How has the size of housing in the U.S. changed over the past century or so?  With data collected from the BLS, Census Bureau, and other sources, I took cross sectional data from each year to find the average floor area (square feet) and also average floor area (per person also in sq ft).  The data represents newly built single-family homes, specifically the average size; this may prove sub-optimal, as a small subset of extremely large (or small) houses could potentially skew the numbers.  Regardless, the results were quite interesting.

Over time, we can see that the average floor area has been steadily increasing.  According to the linear regression equation on the chart, an increase in one year will yield an 18.5 square feet increase in the average floor area.

FloorAreaSqFtScatter

Predicted (linear) Average Floor Area = 18.498x – 34,809
where x = Year

An example would be to plug in the year 2020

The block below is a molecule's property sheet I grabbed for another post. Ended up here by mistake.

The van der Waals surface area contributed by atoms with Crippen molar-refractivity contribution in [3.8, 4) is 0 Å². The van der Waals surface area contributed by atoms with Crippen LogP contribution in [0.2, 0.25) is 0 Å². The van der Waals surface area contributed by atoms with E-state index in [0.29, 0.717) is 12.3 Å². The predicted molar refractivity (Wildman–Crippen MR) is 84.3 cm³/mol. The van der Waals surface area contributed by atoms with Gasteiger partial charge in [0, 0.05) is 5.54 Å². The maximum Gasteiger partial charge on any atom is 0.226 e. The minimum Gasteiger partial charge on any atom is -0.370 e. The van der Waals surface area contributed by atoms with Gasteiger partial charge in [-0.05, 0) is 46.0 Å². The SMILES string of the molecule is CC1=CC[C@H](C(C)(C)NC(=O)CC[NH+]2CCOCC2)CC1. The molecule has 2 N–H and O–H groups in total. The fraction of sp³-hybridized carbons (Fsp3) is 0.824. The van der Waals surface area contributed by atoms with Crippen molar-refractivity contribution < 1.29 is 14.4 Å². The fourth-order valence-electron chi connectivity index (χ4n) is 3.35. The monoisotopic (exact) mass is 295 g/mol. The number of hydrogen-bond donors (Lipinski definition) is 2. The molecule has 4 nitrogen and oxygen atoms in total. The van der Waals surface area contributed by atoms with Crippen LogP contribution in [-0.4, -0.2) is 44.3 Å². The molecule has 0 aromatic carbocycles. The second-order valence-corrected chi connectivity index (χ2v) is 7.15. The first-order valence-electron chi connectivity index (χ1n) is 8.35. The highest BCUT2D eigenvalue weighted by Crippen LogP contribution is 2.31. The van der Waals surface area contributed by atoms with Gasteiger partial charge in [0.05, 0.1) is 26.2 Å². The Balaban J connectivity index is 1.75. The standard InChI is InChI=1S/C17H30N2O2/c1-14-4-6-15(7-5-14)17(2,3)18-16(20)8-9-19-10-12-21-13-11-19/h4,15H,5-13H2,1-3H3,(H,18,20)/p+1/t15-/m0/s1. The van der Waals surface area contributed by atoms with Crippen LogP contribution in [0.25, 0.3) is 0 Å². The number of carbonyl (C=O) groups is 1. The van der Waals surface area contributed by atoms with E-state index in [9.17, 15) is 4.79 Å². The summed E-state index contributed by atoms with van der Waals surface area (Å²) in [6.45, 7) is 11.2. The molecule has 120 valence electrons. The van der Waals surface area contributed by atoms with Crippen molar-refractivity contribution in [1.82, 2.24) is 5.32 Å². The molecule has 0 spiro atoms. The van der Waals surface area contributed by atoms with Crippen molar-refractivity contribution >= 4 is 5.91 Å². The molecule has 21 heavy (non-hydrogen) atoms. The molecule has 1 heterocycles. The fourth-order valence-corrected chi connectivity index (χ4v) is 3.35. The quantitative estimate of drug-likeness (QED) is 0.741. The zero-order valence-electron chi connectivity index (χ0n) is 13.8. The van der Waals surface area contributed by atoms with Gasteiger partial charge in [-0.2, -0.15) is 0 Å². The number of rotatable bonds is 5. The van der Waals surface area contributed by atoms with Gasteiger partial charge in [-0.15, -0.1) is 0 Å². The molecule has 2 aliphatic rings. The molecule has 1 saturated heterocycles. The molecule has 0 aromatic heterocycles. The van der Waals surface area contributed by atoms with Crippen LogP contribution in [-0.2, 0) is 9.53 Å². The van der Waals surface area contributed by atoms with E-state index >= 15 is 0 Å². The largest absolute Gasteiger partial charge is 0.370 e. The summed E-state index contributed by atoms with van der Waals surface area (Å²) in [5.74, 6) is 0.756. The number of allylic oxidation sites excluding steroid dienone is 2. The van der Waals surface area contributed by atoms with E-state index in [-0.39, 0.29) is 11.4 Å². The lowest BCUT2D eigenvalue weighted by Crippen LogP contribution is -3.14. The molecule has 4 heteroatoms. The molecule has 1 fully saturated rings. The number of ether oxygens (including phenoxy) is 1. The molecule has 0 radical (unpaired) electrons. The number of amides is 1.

Average Predicted Floor Area = 18.498 x (2020) – 34809 which equals 2,556.96 square feet

This scatter-plot shows the average floor area in square feet per person:

FloorAreaPerPersonScatter

Albeit hard to see, the square foot per person has increased at a much faster rate than only square feet.  This may be a better representation of the information:

FloorAreaIncreaseSqFt.png

We see that from 1920 to 2014, much has changed regarding the size of houses and also how much space people have.  Over the past 95 years, average floor area has increased from 1048 square feet to 2657 square feet, which equates to a 2.5x increase!  Furthermore, the average floor area per person has more than quadrupled, from 242 square feet to 1046!  Essentially, it’s likely that one person nowadays has the same amount of space as a family back in the 1920s!

Using 1920 as the base year:

FloorAreaIncrease

So we know that there has been a dramatic increase in average housing size and average floor area per person.  But why?  Well, there are numerous factors, but we could potentially take a look at a few:

These only touch the tip of the iceberg.  Are there any more?  Comment them below 🙂

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